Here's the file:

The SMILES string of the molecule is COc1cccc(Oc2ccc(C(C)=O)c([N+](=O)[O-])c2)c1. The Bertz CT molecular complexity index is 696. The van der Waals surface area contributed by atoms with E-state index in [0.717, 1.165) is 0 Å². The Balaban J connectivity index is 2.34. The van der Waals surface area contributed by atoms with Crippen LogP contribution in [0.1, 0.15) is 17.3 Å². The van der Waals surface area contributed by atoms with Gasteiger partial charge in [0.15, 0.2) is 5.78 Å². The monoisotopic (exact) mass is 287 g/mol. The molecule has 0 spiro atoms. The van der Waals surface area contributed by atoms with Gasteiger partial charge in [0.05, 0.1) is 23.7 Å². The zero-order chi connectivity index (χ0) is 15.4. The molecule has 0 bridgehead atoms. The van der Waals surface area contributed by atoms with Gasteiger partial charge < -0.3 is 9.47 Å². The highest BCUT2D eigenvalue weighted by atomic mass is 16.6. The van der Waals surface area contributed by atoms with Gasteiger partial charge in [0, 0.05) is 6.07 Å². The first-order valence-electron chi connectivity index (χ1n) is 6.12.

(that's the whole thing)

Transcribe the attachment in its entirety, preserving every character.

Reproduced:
The SMILES string of the molecule is COc1cccc(Oc2ccc(C(C)=O)c([N+](=O)[O-])c2)c1. The Bertz CT molecular complexity index is 696. The van der Waals surface area contributed by atoms with E-state index in [0.717, 1.165) is 0 Å². The Balaban J connectivity index is 2.34. The van der Waals surface area contributed by atoms with Crippen LogP contribution in [0.1, 0.15) is 17.3 Å². The van der Waals surface area contributed by atoms with Gasteiger partial charge in [0.15, 0.2) is 5.78 Å². The monoisotopic (exact) mass is 287 g/mol. The molecule has 0 spiro atoms. The van der Waals surface area contributed by atoms with Gasteiger partial charge in [0.05, 0.1) is 23.7 Å². The zero-order chi connectivity index (χ0) is 15.4. The molecule has 0 bridgehead atoms. The van der Waals surface area contributed by atoms with Gasteiger partial charge < -0.3 is 9.47 Å². The highest BCUT2D eigenvalue weighted by atomic mass is 16.6. The van der Waals surface area contributed by atoms with Gasteiger partial charge in [0, 0.05) is 6.07 Å². The first-order valence-electron chi connectivity index (χ1n) is 6.12.